As a celebration of Gregg Allman, The Allman Family Revival kicks off on November 27 in St. Louis; the tour concludes December 19 in Los Angeles. Robert Randolph, Donavon Frankenreiter, Lilly Hiatt, Cody and Luther Dickinson, Eric Gales, Joanne Shaw Taylor, Jimmy Hall, and Lamar Williams Jr. will join Devon Allman and the Allman Betts Band on the tour. According to Rolling Stone, “this year they’re planning Last Waltz-style evenings packed with musical collaborations.”
The tour started as a celebration of Gregg Allman’s 70th birthday in December 2017. It started 7 months after he passed, and grew from there. Devon Allman said in a statement, “I like having artists that knew Dad, played with him, maybe were an opening act, or were really influenced and inspired by him.”
Gregg Allman’s Legacy
As a founding member of the Allman Brothers Band with brother Duane Allman, Gregg Allman had a long and storied career as a singer/songwriter. He had a successful solo career after the Allman Brothers Band; According to his official website, he was an “exceptional practitioner of the American blues tradition.”
Gregg Allman was a musician spanning a 5-decade career, and during that time he was awarded many commendations. This includes the Allman Brothers Band’s “1995 induction into the Rock and Roll Hall of Fame and 2012 Lifetime Achievement Award at the 54th Annual Grammy Awards as well as his own 2006 induction to the Georgia Music Hall of Fame.”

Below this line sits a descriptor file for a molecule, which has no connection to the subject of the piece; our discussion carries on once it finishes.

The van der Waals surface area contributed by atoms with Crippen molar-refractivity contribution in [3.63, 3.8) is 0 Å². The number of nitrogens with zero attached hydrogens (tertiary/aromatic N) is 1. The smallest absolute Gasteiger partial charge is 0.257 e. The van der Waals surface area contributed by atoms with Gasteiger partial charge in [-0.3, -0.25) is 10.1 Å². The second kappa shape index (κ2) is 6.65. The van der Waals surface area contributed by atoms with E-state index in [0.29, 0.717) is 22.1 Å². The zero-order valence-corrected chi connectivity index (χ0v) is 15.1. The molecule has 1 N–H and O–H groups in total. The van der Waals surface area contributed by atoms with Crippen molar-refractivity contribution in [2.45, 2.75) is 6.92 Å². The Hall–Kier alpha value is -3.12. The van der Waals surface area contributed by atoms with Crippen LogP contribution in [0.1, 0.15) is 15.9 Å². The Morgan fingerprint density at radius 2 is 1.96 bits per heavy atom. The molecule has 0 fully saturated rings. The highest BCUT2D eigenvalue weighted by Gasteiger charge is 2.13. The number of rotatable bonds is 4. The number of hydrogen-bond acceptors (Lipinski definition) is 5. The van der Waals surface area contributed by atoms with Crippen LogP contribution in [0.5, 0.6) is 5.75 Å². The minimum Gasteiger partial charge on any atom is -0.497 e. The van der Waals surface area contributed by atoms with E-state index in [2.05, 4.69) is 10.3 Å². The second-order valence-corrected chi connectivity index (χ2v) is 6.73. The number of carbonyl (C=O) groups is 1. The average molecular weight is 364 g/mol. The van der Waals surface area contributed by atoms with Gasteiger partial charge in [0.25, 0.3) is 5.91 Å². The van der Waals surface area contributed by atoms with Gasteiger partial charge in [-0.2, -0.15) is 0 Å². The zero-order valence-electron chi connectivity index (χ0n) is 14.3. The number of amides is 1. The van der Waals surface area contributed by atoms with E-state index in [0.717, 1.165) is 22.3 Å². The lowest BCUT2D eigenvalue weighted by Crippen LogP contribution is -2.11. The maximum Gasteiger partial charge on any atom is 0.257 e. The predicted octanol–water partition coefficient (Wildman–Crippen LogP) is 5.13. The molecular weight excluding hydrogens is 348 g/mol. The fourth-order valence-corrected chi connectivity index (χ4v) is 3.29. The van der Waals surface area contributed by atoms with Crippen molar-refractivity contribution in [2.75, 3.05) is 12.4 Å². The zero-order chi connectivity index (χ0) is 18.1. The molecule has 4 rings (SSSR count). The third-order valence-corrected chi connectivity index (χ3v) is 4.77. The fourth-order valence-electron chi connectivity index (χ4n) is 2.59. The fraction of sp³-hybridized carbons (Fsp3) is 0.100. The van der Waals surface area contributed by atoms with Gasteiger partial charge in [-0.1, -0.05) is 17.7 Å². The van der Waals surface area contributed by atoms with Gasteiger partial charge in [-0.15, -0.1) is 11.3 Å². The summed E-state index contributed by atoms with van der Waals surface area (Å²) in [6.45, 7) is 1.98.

The Allman Brothers Band went through a few name changes before their inception. Before that, in 1963, Gregg and Duane called themselves the Allman Joys. They then released a couple of albums under the name Hour Glass. Their stage debut was as part of a Daytona Beach YMCA Youth Group as high schoolers; after that they started the band The Misfits. Then, when they moved from Tennessee to Florida, they started their second band, the Shufflers. Gregg considered their first “real band” The Escorts, where he and his brother played the local Daytona Beach scene. According to his website, “Gregg skipped his Seabreeze [High School] graduation to perform with his band.”
The Allman Brothers Band Begins
The band was officially born in 1969, and they were quickly considered one of the best live acts. “The Allman Brothers Band virtually invented Southern Rock,” says Gregg Allman’s website, “blending blues, boogie, country, psychedelia, R&B, jazz, and rock ‘n’ roll into their own idiosyncratic musical stew.” Their second album, 1970’s album “Idlewild South”, was named one of Rolling Stone’s 40 Most Groundbreaking Albums of All Time.
Unfortunately, Duane Allman died in 1971, at 24 years old, in a motorcycle accident. The Allman Brother’s Band commemorated his life and talent by continuing to record and tour. In 1972, the band lost another member when Berry Oakley was tragically killed; he also died in a motorcycle accident, also at 24 years old, three blocks from where Duane was killed. The Allman Brothers Band continued to perform and record, but took a hiatus in 1976. They came back in 1978, but decided to retire in 1981.
But you can’t keep a good band down, and they reunited in 1989, putting out 8 albums, 4 of them live, from 1990 to 2004.
In 2014, fellow musicians honored Gregg Allman with the concert “All My Friends: Celebrating the Songs and Voice of Gregg Allman.” His last show was on October 25, 2016; he passed in 2017 due to complications with liver cancer. Allman’s legacy lives on in his son Devon, who is one of the founding members of the Allman Betts band with Dickey Betts’ son Duane.